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Office banter warning as Christmas parties approach

A regional employment law expert is warning of the fine line between ‘office banter’ and harassment as businesses plan their festive celebrations.

Kate Shawcross, associate solicitor in the Employment & HR team at Napthens, warned that employers need to be aware of the repercussions of Christmas party banter.

For many, the time of year – especially at the Christmas party – is viewed as a time to loosen up and let off some steam, in readiness for a busy start to the year ahead.

Kate explained: “The fine line between office banter and harassment can from time to time be difficult to distinguish, especially in social settings. Unfortunately, we have seen situations where office parties have led to claims of sexual harassment being brought against colleagues.”

Harassment is a form of discrimination and is defined in the Equality Act 2010 as: ‘Unwanted conduct related to a relevant protected characteristic, which has the purpose or effect of violating an individual’s dignity or creating an intimidating, hostile, degrading, humiliating or offensive environment for that individual.’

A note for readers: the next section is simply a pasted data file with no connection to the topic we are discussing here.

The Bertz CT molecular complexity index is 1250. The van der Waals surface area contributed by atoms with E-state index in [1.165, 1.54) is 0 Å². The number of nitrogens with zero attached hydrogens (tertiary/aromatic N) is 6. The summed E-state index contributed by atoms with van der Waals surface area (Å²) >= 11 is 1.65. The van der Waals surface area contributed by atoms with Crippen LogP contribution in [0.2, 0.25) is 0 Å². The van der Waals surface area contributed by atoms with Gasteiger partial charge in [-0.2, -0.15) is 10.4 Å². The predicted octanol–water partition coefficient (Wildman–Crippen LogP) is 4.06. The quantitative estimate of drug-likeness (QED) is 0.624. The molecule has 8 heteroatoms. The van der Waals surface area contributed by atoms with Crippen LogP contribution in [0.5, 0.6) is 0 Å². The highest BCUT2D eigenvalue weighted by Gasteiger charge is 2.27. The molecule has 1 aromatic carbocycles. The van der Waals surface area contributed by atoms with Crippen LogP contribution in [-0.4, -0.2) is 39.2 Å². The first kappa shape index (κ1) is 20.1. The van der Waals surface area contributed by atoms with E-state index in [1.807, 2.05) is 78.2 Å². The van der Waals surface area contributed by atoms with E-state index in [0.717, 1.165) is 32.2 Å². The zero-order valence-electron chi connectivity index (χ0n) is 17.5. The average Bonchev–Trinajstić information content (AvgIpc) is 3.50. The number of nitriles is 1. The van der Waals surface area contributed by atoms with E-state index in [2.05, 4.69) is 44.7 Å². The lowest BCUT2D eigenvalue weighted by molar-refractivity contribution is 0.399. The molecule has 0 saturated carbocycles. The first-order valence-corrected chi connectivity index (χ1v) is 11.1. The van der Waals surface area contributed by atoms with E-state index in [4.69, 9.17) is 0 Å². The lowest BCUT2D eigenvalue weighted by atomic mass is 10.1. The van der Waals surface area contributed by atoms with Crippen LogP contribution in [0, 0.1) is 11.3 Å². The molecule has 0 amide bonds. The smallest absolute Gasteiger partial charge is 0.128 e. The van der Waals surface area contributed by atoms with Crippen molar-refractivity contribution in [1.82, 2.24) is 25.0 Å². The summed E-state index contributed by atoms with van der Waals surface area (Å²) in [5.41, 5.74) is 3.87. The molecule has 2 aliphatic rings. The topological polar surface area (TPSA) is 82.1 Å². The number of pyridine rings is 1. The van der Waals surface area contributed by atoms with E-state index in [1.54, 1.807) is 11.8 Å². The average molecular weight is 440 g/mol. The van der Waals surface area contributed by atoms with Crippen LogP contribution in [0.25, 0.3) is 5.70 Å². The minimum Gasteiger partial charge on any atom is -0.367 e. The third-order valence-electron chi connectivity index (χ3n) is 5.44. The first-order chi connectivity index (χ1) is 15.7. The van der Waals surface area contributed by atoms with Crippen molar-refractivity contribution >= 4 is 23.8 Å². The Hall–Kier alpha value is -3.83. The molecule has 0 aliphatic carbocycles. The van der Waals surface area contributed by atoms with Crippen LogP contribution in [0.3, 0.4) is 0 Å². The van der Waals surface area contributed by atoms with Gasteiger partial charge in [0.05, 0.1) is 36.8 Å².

According to some top tips from Kate, in order to protect against possible issues caused by what may be office banter, employers should:

  • Have a clear policy – remind all staff members of any policy relating to bullying and harassment, clearly setting out what is not considered acceptable.
  • Follow procedure – employers must also ensure that there is a procedure in place to promptly investigate informal and formal complaints as well as ensuring that appropriate disciplinary action is taken.
  • Christmas parties should be considered an extension of the working environment, and employers should make it clear that any policy that will apply through normal working hours will also apply at any social setting arranged by the employer.
  • Policies and procedures will also apply at these social events. This reminder to the employees could potentially limit the number of issues that do surface.

It is also important for employers to act on any formal grievance that is raised after any social event, whether this is formally or informally.

Kate Shawcross, Employment Associate Lawyer